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A CTO Organization in Notch: Why Now?

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People & Culture
A CTO Organization in Notch: Why Now?

Introducing a new tech organization and role into a technology company is not exactly a novel move. But, it’s a message of dedication from leadership. A message to all current and potential customers that we mean to assume leadership in adopting new technologies. As well as look beyond their current needs and help them achieve higher value in their business through technology innovation.

It’s also a message to all current and future employees that we will intentionally focus on challenging, highly demanding projects with technology stacks and environments.

But also focus on helping them achieve great careers and satisfaction with a measurable sense of progress.

I’ve been with Notch since the beginning and I started as a software engineer, later became Head of Engineering. I know this is not the same company it once was. When I started, “we” was the two of us; now, there are two hundred people.

We’ve grown from a small but effective body shop to recognized experts in multiple technologies. We help design and deliver hundreds of digital products for our global clients. To drop a notch from big marketing words, we are not few anymore, so we felt this was the right time to introduce this change.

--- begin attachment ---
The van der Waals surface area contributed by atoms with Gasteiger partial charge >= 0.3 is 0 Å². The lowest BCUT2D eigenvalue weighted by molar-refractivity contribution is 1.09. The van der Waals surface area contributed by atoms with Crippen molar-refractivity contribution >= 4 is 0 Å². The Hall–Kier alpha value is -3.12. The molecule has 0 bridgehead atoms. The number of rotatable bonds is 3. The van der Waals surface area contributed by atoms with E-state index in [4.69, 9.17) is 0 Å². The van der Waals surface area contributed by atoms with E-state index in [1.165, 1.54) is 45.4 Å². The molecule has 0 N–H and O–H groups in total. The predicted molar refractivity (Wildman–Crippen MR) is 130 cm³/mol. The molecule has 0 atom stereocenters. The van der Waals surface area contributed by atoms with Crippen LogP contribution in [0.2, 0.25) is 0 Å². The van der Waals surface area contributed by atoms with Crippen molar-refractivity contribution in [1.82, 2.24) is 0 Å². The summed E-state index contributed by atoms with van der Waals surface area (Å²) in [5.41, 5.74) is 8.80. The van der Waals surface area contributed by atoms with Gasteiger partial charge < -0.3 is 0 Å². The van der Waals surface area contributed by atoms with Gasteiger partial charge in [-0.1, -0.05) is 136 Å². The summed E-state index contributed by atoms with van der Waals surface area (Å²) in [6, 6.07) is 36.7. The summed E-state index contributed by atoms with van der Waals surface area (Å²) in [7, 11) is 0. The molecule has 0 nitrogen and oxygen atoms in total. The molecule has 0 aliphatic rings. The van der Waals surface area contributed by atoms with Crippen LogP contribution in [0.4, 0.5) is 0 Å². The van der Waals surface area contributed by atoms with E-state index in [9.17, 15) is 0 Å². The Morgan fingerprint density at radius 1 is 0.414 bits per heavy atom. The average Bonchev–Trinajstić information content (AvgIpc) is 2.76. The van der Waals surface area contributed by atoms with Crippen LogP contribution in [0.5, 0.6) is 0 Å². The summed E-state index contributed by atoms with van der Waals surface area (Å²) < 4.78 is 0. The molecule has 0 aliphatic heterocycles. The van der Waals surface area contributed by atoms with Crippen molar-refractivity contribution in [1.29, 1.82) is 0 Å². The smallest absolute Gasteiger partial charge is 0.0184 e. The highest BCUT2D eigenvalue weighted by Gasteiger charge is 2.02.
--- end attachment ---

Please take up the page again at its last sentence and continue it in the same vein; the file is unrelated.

A test of our culture

In 2019, we were pretty vocal about not having a CTO. But four years is a long time, especially when we talk business.

We said that not having a CTO is a test of our culture. It proved we could communicate on all levels and listen to all the voices. We believed it would have been a waste of talent to take away this responsibility from the team since the pressure is on every team member to bring technology guidance to Notch. And we stand by that decision.

But, as someone who watched Notch grow and also grew with it, and now taking a step together as a company and taking on a role as a CTO, this is why our attitude changed four years later.

Changing our attitude about CTO

We have all experienced how fast innovation is. Technology is getting increasingly complex, and sometimes we are surprised by it, and our actions become reactive instead of proactive. We can’t allow that anymore.

Now we’ve grown as a company, the technology landscape is increasingly growing, so we can’t chase everything anymore. We must figure out where exactly we want to move, select the technology directions we want to endorse and choose the right partners who share our values and skills. Those will be one of the new organization’s missions.

Earlier this year, we decided to introduce a CSO role into our company. His task is to plan ahead and make our business more resilient. The same goes for the CTO role – we don’t want to take away responsibility for influencing changes from anyone. On the contrary, we want to maximize people’s potential to be recognized and put their ideas in the spotlight, but with direction and clear vision.

Despite that, there are some responsibilities that one person must bear, in this case, CTO.